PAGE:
How to Write It is the essential resource for eloquent personal and professional self-expression. Award-winning journalist Sandra E. Lamb transforms even reluctant scribblers into articulate wordsmiths by providing compelling examples of nearly every type and form of written communication. Completely updated and expanded, the new third edition offers hundreds of handy word, phrase, and sentence lists, precisely crafted sample paragraphs, and professionally designed document layouts. How to Write It is a must-own for students, teachers, authors, journalists, bloggers, managers, and anyone who doesn't have time to wade through a massive style guide but needs a friendly desk reference.
A GOOD TALK is an analysis of and guide to that most exclusively human of all activities-- conversation.
Drawing on over forty years of experience in American letters, Menaker pinpoints the factors that drive and enliven every good conversation: the vagaries (and joys) of subtext; the deeper structure and meaning of conversational flow; the subliminal signals that guide our disclosures and confessions; and the countless other hurdles we must clear along the way. Moving beyond self-help musings and "how to" advice, he has created a stylish, funny, and surprising book: a celebration of "the most excusively human of all activities."
In a time when conversation remains deeply important-- for building relationships, for relaxing, even for figuring out who we are-- and also increasingly imperiled (with Blackberries and texting increasingly in vogue), A GOOD TALK is a refreshing celebration of the subtle adventures of a good conversation.
At least one-third of the people we know are introverts. They are the ones who prefer listening to speaking, reading to partying; who innovate and create but dislike self-promotion; who favor working on their own over brainstorming in teams. Although they are often labeled "quiet," it is to introverts that we owe many of the great contributions to society--from van Gogh's sunflowers to the invention of the personal computer.Passionately argued, impressively researched, and filled with indelible stories of real people, Quiet shows how dramatically we undervalue introverts, and how much we lose in doing so. Taking the reader on a journey from Dale Carnegie's birthplace to Harvard Business School, from a Tony Robbins seminar to an evangelical megachurch, Susan Cain charts the rise of the Extrovert Ideal in the twentieth century and explores its far-reaching effects. She talks to Asian-American students who feel alienated from the brash, backslapping atmosphere of American schools. She questions the dominant values of American business culture, where forced collaboration can stand in the way of innovation, and where the leadership potential of introverts is often overlooked. And she draws on cutting-edge research in psychology and neuroscience to reveal the surprising differences between extroverts and introverts. Perhaps most inspiring, she introduces us to successful introverts--from a witty, high-octane public speaker who recharges in solitude after his talks, to a record-breaking salesman who quietly taps into the power of questions. Finally, she offers invaluable advice on everything from how to better negotiate differences in introvert-extrovert relationships to how to empower an introverted child to when it makes sense to be a "pretend extrovert." This extraordinary book has the power to permanently change how we see introverts and, equally important, how introverts see themselves.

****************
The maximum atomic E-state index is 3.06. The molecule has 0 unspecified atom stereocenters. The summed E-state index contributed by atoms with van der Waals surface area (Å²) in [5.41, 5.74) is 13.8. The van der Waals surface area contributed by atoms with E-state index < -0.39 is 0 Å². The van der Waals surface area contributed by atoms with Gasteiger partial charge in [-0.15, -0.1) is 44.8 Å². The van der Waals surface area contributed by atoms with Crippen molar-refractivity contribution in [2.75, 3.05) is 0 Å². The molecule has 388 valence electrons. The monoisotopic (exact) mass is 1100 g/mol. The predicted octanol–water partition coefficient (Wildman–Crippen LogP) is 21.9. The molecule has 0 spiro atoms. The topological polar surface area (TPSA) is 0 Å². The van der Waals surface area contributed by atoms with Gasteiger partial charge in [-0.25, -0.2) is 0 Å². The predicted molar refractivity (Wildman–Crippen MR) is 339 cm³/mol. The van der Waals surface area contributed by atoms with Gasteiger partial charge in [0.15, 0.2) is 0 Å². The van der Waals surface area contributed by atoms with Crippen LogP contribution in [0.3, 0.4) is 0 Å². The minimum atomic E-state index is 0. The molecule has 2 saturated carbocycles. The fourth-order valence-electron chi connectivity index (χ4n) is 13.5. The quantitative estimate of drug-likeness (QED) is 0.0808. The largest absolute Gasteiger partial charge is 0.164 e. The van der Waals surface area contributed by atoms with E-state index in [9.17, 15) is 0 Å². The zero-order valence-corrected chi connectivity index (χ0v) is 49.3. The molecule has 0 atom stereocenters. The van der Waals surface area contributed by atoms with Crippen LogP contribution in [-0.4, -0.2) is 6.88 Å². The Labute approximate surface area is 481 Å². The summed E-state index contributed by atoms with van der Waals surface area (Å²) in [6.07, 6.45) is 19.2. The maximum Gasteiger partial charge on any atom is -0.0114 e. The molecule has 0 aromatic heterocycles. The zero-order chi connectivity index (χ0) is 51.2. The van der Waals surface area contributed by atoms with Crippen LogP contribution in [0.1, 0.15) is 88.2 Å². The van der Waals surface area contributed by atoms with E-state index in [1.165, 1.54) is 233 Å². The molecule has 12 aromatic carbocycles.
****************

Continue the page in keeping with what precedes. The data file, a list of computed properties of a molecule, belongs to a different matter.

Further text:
Learn the secrets of great communicators, professional speakers, and C-level executives
"Gina is a maestro of public speaking She coached me for my TED talk, and I am forever grateful to her for giving me the technical and emotional training I needed to take the stage."